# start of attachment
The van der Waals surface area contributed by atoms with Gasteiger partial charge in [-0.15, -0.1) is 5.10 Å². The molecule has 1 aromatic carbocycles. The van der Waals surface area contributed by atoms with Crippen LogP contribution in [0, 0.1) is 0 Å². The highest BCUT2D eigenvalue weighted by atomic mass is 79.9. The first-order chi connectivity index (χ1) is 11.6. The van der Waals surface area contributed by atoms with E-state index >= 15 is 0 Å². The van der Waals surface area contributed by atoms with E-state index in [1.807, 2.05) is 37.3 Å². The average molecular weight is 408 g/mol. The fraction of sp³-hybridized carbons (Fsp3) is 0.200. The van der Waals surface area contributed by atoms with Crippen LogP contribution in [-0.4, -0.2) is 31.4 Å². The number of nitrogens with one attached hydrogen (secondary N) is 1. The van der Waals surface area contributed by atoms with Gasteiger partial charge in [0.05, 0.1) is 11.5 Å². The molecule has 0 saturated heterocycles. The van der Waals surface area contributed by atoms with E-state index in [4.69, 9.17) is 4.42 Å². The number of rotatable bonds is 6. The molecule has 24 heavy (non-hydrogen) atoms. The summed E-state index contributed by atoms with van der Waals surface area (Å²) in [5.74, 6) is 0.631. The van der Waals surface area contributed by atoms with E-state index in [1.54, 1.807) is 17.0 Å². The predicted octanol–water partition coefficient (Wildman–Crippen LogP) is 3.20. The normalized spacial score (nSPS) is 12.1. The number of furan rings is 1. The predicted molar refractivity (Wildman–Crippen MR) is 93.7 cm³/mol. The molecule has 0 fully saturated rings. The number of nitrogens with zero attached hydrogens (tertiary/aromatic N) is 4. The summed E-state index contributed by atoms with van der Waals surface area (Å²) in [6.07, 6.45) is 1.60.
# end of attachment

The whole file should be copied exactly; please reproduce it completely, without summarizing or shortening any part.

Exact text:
The van der Waals surface area contributed by atoms with Gasteiger partial charge in [-0.15, -0.1) is 5.10 Å². The molecule has 1 aromatic carbocycles. The van der Waals surface area contributed by atoms with Crippen LogP contribution in [0, 0.1) is 0 Å². The highest BCUT2D eigenvalue weighted by atomic mass is 79.9. The first-order chi connectivity index (χ1) is 11.6. The van der Waals surface area contributed by atoms with E-state index >= 15 is 0 Å². The van der Waals surface area contributed by atoms with E-state index in [1.807, 2.05) is 37.3 Å². The average molecular weight is 408 g/mol. The fraction of sp³-hybridized carbons (Fsp3) is 0.200. The van der Waals surface area contributed by atoms with Crippen LogP contribution in [-0.4, -0.2) is 31.4 Å². The number of nitrogens with one attached hydrogen (secondary N) is 1. The van der Waals surface area contributed by atoms with Gasteiger partial charge in [0.05, 0.1) is 11.5 Å². The molecule has 0 saturated heterocycles. The van der Waals surface area contributed by atoms with E-state index in [4.69, 9.17) is 4.42 Å². The number of rotatable bonds is 6. The molecule has 24 heavy (non-hydrogen) atoms. The summed E-state index contributed by atoms with van der Waals surface area (Å²) in [5.74, 6) is 0.631. The van der Waals surface area contributed by atoms with E-state index in [1.54, 1.807) is 17.0 Å². The predicted octanol–water partition coefficient (Wildman–Crippen LogP) is 3.20. The normalized spacial score (nSPS) is 12.1. The number of furan rings is 1. The predicted molar refractivity (Wildman–Crippen MR) is 93.7 cm³/mol. The molecule has 0 fully saturated rings. The number of nitrogens with zero attached hydrogens (tertiary/aromatic N) is 4. The summed E-state index contributed by atoms with van der Waals surface area (Å²) in [6.07, 6.45) is 1.60.